First Amendment topicsAbout the First Amendment
Commentary
 
print this   Print         E-mail this article  E-mail this article

Blog: Court refuses to create new free-speech exemption
First Amendment Watch

By David L. Hudson Jr.
First Amendment scholar
04.20.10

Comment? E-mail me

The U.S. Supreme Court’s decision today in U.S. v. Stevens striking down a federal law targeting depictions of animal cruelty represents first and foremost a vital victory for the First Amendment. Writing for the 8-1 majority, Chief Justice John Roberts closed the door on the government’s alarming argument that the Court should create another categorical exemption from free-speech protection.

The government had argued that if the value of speech is substantially outweighed by its negative social costs, then the Court should create another exception to free speech. Chiefly, the government argued that depictions of animal cruelty were akin to child pornography — a category the Court officially excluded in New York v. Ferber (1982).

Roberts acknowledged that there already exist certain categorical exemptions from First Amendment protection — obscenity, defamation, fraud, incitement and speech integral to criminal conduct. But Roberts cautioned against creating new unprotected categories under a “highly manipulable balancing test.” He called the use of such a test “startling” and “dangerous.”

Roberts wrote in language destined to become oft-cited in free-speech jurisprudence: “The First Amendment itself reflects a judgment by the American people that the benefits of its restrictions on the Government outweigh the costs.”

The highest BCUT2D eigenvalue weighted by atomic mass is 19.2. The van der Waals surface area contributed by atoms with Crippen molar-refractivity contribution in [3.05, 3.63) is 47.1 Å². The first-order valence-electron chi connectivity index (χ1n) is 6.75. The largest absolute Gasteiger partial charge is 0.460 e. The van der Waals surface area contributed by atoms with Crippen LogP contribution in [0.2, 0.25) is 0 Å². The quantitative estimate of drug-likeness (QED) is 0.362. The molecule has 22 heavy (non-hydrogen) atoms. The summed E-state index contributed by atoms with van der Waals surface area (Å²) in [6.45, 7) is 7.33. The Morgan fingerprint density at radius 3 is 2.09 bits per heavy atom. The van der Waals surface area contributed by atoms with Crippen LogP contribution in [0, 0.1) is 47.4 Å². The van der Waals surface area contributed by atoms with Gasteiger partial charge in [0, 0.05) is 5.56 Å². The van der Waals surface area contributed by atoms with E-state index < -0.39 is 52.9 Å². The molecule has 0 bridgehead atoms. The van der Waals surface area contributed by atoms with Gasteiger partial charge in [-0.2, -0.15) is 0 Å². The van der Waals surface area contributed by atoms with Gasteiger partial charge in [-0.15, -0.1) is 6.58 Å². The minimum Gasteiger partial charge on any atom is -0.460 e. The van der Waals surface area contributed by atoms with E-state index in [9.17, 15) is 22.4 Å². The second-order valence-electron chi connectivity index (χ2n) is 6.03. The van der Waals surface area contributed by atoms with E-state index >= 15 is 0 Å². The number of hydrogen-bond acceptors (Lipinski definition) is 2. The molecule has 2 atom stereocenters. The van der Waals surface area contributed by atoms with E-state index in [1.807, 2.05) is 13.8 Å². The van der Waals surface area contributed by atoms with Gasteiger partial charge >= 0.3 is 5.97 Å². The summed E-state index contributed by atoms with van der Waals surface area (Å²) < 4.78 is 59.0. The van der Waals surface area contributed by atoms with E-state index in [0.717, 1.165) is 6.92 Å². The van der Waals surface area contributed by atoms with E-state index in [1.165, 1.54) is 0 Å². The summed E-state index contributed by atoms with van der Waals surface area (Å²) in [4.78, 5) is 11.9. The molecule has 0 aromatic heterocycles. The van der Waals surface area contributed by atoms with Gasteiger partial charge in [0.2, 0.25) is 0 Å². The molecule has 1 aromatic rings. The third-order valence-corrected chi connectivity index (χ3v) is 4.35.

He explained that the decision to create another categorical exemption required much more than simple balancing. There must be an indication that there is a strong historical tradition against protecting such expression. “Our decisions in Ferber and other cases cannot be taken as establishing a freewheeling authority to declare new categories of speech outside the scope of the First Amendment,” Roberts wrote.

The chief justice’s reasoning ensures that not every censor can take his or her slice out of the First Amendment pie.

That alone is reason to celebrate the Court’s decision in U.S. v. Stevens.

Comment? E-mail me


Related

Justices strike down animal-cruelty video ban

High court says federal law violates First Amendment. 04.20.10

History of animal-cruelty law at issue in Stevens poses incongruity

By Adam Ezra Schulman Legislative history shows bill was passed to outlaw 'crush videos'; case before Supreme Court does not involve such depictions. 08.04.09

Court seems hostile to law against animal-cruelty depictions

By Tony Mauro Justices' concerns echo arguments made in briefs filed by opponents of federal statute. 10.07.09

Court embraces First Amendment in Stevens
By Tony Mauro Roberts calls government defense of animal-video law 'startling and dangerous.' 04.21.10

Blog: Speech advocates await dogfight-video ruling
By David L. Hudson Jr. Will Court create a new category of unprotected expression in U.S. v. Stevens animal-cruelty case? 02.26.10

Blog: Free speech doesn't depend on 'social benefits'
By Gene Policinski Supreme Court's Stevens ruling affirms danger of letting government act as censor, even with best intentions. 04.21.10

First Amendment Watch blog


Analysis/Commentary summary page
View the latest analysis and commentary throughout the First Amendment Center Online.



Last system update: Friday, April 23, 2010 | 11:20:13
 SEARCH  MORE
About this site
About the First Amendment
About the First Amendment Center
How to contribute
Video/RSS/podcasts
First Amendment programs
State of the First Amendment
reports

Religious liberty in public schools
First Reports
Supreme Court
Columnists
Experts
First Amendment publications
First Amendment Center history
Glossary
Freedom Sings™
Events
First Amendment
Schools

Congressional Research Service reports
Guest editorials
FOI material
The First Amendment
Library

Lesson plans
freedomforum.org
Newseum
Contact us
Privacy statement
Related links